all the productive factors defined above. Table 1
8
This rate of return evidences the compensation earned by risk-

free capital, which is made up of bank interest plus a risk

premium. It has been considered that, for the period under

analysis, the return for both concepts amounts to 8% per annum.

The price of capital is the quotient of the cost of capital divided

by the active capital of the period (net fixed assets under

exploitation for a given period t.)
shows the monthly values obtained for the entire
sample and for each of the three terminals, both in
terms of the defined inputs and outputs, as well as
the total expense incurred during service provision.

9

It is worth stressing that data was gathered directly
from the firms files and that all the details were
discussed with executives when necessary, particu-
larly for the monthly assignment of expenses. Data
is described in detail in Tovar (2002).

On the one hand, out of the three products,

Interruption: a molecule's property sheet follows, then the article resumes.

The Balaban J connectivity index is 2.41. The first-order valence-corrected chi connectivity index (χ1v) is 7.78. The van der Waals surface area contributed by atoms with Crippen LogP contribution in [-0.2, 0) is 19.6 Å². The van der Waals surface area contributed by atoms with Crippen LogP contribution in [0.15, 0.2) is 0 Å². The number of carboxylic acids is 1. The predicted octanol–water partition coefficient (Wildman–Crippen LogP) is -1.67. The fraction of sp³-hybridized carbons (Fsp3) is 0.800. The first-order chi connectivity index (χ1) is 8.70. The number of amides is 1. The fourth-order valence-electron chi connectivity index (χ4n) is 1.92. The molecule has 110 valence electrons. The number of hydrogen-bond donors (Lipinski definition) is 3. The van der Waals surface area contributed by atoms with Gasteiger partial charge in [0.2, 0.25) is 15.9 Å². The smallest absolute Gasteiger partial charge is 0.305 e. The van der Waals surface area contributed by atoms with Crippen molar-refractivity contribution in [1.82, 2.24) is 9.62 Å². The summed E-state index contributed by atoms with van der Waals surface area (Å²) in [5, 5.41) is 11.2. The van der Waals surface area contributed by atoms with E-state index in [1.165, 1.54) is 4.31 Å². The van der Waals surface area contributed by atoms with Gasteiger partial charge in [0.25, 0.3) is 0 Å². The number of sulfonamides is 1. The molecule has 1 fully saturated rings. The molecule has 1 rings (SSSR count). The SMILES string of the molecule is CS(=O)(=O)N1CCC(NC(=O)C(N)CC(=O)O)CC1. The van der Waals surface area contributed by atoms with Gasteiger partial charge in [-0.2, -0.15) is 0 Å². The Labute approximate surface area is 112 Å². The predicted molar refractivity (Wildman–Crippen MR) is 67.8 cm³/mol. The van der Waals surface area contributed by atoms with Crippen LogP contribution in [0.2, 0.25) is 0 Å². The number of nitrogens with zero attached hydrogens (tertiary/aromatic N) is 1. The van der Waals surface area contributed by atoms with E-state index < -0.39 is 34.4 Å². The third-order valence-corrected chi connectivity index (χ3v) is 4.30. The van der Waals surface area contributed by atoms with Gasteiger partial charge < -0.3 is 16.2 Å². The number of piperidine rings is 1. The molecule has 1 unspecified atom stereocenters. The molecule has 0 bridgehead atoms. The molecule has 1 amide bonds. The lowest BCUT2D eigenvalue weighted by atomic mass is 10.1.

general break-bulk cargo (‘‘general cargo’’) repre-
sents an average of 9.9% of the monthly total tons
moved, containers represent a 87.4% and ro-ro
2.7%. On the other hand, labor costs account for an
average of 53%

10
of the monthly expenses for the

entire sample. Total area represents 13%, capital
amounts to 8% and intermediate consumption
reaches 26%. Within port workers, ordinary ones
account for 46% while special workers represent
54%. The figures reveal similar patterns per
company.

Moreover, the analysis of the information con-
tained in Table 1 leads to a first approximation of